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Special Issue "Sustainable Human Populations in Remote Places"

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A special issue of Sustainability (ISSN 2071-1050).

Deadline for manuscript submissions: closed (30 April 2010)

Special Issue Editor

Guest Editor
Dr. Dean Carson

Population and Tourism Studies Group, School for Social and Policy Research, Charles Darwin University, Northern Territory 0909, Australia
Website | E-Mail
Interests: sustainable rural communities; tourism and economic development; population mobility; policy responses to disadvantage; population responses to critical incidents

Special Issue Information

Dear Colleagues,

Remote areas are those with low population densities and distant from major population centres and transport routes. This Special Issue is concerned with the sustainability of human settlement in these places. Human settlement has long been under pressure as a result of limited infrastructure, small local markets, extreme climates, and difficulties in accessing food and shelter. More recently, global climate change, high rates of out-migration, and changes in the nature of resource economies have added to the challenges that people face in living in remote areas. We are seeking submission which explore the challenges to human habitation, and which report on community, industry, and policy interventions which have helped to address these challenges. Some of the key themes include: population ageing, globalisation, Indigenous habitation, gender roles, health status, generational change, migration, climate change, economic development, and transport and infrastructure. We are interested in the range of populations who inhabit remote areas – permanent residents, tourists, seasonal and short term workers, amenity migrants, fly-in/ fly-out workers and so on. We are interested in aspects of environmental, social, cultural, and economic sustainability. Case studies, comparative studies, and conceptual papers are all welcome.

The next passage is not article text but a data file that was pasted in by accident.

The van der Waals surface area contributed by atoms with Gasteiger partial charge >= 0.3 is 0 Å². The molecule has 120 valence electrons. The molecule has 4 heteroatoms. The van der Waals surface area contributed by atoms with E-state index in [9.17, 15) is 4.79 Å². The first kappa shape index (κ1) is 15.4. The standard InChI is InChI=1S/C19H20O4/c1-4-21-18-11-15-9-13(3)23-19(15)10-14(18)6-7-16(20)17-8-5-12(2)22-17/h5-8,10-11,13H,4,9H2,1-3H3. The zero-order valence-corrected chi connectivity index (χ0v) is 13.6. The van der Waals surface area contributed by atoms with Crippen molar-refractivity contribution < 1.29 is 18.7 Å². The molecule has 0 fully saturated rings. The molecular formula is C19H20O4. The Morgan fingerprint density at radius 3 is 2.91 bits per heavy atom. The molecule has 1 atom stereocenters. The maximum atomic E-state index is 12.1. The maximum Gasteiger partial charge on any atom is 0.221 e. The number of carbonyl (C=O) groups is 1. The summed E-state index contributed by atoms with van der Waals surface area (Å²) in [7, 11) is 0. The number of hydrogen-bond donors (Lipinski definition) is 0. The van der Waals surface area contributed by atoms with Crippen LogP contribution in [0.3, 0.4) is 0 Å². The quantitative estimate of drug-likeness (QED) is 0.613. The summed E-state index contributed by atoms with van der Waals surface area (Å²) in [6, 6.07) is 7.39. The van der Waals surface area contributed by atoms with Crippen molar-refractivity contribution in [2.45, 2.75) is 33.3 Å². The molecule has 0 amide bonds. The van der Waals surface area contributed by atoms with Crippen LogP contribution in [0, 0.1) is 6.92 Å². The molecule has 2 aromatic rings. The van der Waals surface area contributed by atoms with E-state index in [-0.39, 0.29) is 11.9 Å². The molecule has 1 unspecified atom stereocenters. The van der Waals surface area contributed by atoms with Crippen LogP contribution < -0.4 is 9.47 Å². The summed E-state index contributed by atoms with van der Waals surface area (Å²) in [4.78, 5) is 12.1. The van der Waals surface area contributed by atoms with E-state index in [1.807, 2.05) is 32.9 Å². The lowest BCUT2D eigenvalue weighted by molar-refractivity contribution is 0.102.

Dr. Dean Carson
Guest Editor

Keywords

  • remoteness
  • demography
  • economic geography
  • community resilience
  • migration

Published Papers (6 papers)

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Research

Open AccessArticle Improving the Net Benefits from Tourism for People Living in Remote Northern Australia
Sustainability 2010, 2(7), 2197-2218; doi:10.3390/su2072197
Received: 6 June 2010 / Revised: 27 June 2010 / Accepted: 29 June 2010 / Published: 15 July 2010
Cited by 4 | PDF Full-text (331 KB) | HTML Full-text | XML Full-text
Abstract
Tourism can be an important source of livelihoods at a destination level. Yet, while there are economic benefits associated with more tourists, there can also be costs to destinations in the form of negative environmental and social impacts. This paper illustrates tourism-related dilemmas
[...] Read more.
Tourism can be an important source of livelihoods at a destination level. Yet, while there are economic benefits associated with more tourists, there can also be costs to destinations in the form of negative environmental and social impacts. This paper illustrates tourism-related dilemmas for two remote regions within Australia’s tropical savannas where increasing visitor numbers are straining not only the very environmental assets that attract tourist, but also the host communities. The paper draws on research conducted under the auspices of the Tropical Savannas Management Cooperative Research Centre. Tourism impacts on the regions are described and, where possible, quantified and distributional effects discussed. Evidence is provided that host populations in the remote of Australia’s tropical savannas are willing to trade off environmental and social costs for economic benefits, but that this situation may not be ecologically sustainable. The regions are parts of much larger destinations and consequently peripheral to their concerns. The onus for sustainable tourism and regional development strategies therefore falls on local decision makers. The research presented here provides a framework for local decision makers and stakeholders to ask questions, collect relevant data, and proceed with informed debates and choices. Full article
(This article belongs to the Special Issue Sustainable Human Populations in Remote Places)
Open AccessArticle Planning for Community Based Tourism in a Remote Location